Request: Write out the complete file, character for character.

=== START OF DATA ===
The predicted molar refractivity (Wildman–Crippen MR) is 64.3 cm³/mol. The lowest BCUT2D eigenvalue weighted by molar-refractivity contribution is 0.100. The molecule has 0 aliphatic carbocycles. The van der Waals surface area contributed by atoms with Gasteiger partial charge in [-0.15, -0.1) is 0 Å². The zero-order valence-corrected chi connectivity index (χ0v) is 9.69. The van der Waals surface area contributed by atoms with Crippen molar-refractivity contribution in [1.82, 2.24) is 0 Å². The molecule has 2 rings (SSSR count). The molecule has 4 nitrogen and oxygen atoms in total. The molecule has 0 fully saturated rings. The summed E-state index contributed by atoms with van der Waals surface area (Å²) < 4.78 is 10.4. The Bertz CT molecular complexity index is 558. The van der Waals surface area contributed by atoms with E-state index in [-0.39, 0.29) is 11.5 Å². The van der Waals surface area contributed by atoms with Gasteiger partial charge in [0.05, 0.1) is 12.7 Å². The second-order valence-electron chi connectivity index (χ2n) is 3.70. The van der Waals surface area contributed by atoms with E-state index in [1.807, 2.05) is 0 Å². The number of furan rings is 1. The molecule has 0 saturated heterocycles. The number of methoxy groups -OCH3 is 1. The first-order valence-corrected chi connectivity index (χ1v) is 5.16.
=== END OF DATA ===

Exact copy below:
The predicted molar refractivity (Wildman–Crippen MR) is 64.3 cm³/mol. The lowest BCUT2D eigenvalue weighted by molar-refractivity contribution is 0.100. The molecule has 0 aliphatic carbocycles. The van der Waals surface area contributed by atoms with Gasteiger partial charge in [-0.15, -0.1) is 0 Å². The zero-order valence-corrected chi connectivity index (χ0v) is 9.69. The van der Waals surface area contributed by atoms with Crippen molar-refractivity contribution in [1.82, 2.24) is 0 Å². The molecule has 2 rings (SSSR count). The molecule has 4 nitrogen and oxygen atoms in total. The molecule has 0 fully saturated rings. The summed E-state index contributed by atoms with van der Waals surface area (Å²) < 4.78 is 10.4. The Bertz CT molecular complexity index is 558. The van der Waals surface area contributed by atoms with E-state index in [-0.39, 0.29) is 11.5 Å². The van der Waals surface area contributed by atoms with Gasteiger partial charge in [0.05, 0.1) is 12.7 Å². The second-order valence-electron chi connectivity index (χ2n) is 3.70. The van der Waals surface area contributed by atoms with E-state index in [1.807, 2.05) is 0 Å². The number of furan rings is 1. The molecule has 0 saturated heterocycles. The number of methoxy groups -OCH3 is 1. The first-order valence-corrected chi connectivity index (χ1v) is 5.16.